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Supplier Value Index (SVI) Rates MRO Suppliers


Gregory E. Benson, C.P.M.
Gregory E. Benson, C.P.M., Materials Manager, Eaton Corporation, Engine Components Operations-N.A., Kearney, NE 68848, 308/234-1841

81st Annual International Conference Proceedings - 1996 - Chicago, IL

Effectively expressing the evolving needs of our manufacturing facility to our core MRO suppliers at Eaton-Kearney is crucial if we are to expect our suppliers to be responsive to those needs. In January 1993, we introduced our Supplier Value Index (SVI) rating system to our core MRO supplier group as a means of improving how we communicated our expectations of supplier related activities. The intent of this presentation is to provide the purpose behind the creation of our SVI rating, how it was developed, and the results experienced at Eaton-Kearney since its application.

Purpose. In the early 1990's nearly every MRO supplier that called on our facility touted a "large bag of offerings" they promoted as adding value to the products they sold to our plant. These "value enhancers" included items, other than unit cost, which were supposed to provide a lower total cost for the products they sold.

Clearly, we wanted to take advantage of valid "value added" resources provided by our MRO suppliers. The challenge, therefore, was to identify the legitimate value added offerings available from our MRO suppliers, and analyze the proposed benefit of each offering against the ever-changing needs of our production facility. Once the initial analysis was completed, the next step was to effectively communicate to our MRO suppliers those value added items which we considered to be of greatest importance to our manufacturing environment. Through this process of identification, analysis, and communication we have been able to take advantage of our suppliers' value added services by focusing their attention toward our specific list of value added expectations referred to in our Supplier Value Index.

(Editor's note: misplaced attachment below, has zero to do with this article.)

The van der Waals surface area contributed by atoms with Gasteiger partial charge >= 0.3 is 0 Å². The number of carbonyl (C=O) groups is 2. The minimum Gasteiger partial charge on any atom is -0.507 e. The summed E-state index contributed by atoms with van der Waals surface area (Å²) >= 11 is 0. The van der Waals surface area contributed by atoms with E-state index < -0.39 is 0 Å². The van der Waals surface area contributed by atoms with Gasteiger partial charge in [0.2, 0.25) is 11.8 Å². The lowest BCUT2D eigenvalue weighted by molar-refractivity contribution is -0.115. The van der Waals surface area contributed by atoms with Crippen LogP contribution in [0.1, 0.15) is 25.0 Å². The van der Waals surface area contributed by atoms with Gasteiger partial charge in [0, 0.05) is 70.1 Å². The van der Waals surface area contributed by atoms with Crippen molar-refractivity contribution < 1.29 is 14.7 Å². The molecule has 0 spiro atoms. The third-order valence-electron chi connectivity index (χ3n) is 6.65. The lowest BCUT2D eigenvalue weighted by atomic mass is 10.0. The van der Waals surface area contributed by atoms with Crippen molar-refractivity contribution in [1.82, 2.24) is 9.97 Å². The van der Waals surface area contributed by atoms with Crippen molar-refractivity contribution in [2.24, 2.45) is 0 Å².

How SVI Was Developed. Our Supplier Value Index is the result of on-going communication between our production, support, and purchasing departments, along with our core MRO suppliers. Over a period of several years, the Eaton-Kearney Purchasing Department received information from process engineering, production supervisors, machine operators, maintenance personnel, and so forth regarding how suppliers had provided added value on projects, and how they thought suppliers could have provided additional value on other projects which didnot receive supplier support equal to user expectations.

Beginning in the early 1990's many of our core MRO suppliers began seriously promoting the "value added" service and support concept. For some, this was just an attempt to divert our attention from unit cost increases on items they sold to us. However, for many of the more progressive MRO suppliers this was a genuine effort in trying to provide a lower total cost for MRO goods used at our plant. Starting in late 1991 and continuing through all of 1992 we worked very closely with several of these MRO suppliers in trying to identify and document value added services which would realistically reduce the total cost of MRO goods and services used at our plant.

In 1993, we began comparing the suppliers' value added offerings against our plant needs in an effort to find "common ground" between the two. The result of this analysis was the beginning point for our SVI rating system. The following are our initial ten SVI rating factors introduced to 23 core Eaton-Kearney MRO suppliers at our January 1994 MRO supplier workshop. These ten items were identified at our plant as the most "valuable" of all the value added offerings submitted by our suppliers. The points assigned to each item demonstrated its relative importance within this initial group.

1. On-time delivery performance. (Calendar year average)
100% to 99.90% = 10
99.89% to 99.40% = 6
99.39% to 98.50% = 3
98.49% to 97.51% = 1
97.50% = 0
97.49% to 93.00% = -5
Less than 93.00% = -10

2. EDI capable.
Yes = 10 No = 0

3. Location of inventory to plant. (In miles)
Less than 10 =10
10 to 50 = 5
50 to 200 = 2
More than 200 = 0

4. Payment terms.
2/10, net 30 or better = 5
1/10, net 30 = 3
Net 30 = 0
Less than net 30 = -5

5. Vendor responsiveness.
Meets or exceeds = 10
Does not meet = -10

6. Bar coding capability.
Yes = 5 No = 0

7. Certified Eaton-Kearney MRO supplier.
Yes = 10 No = 0

8. Formal supplier agreement.
Yes = 10 No = 0

9. Transportation cost responsibility on routine orders.
Supplier = 5 Eaton-Kearney = 0

10. Technical support.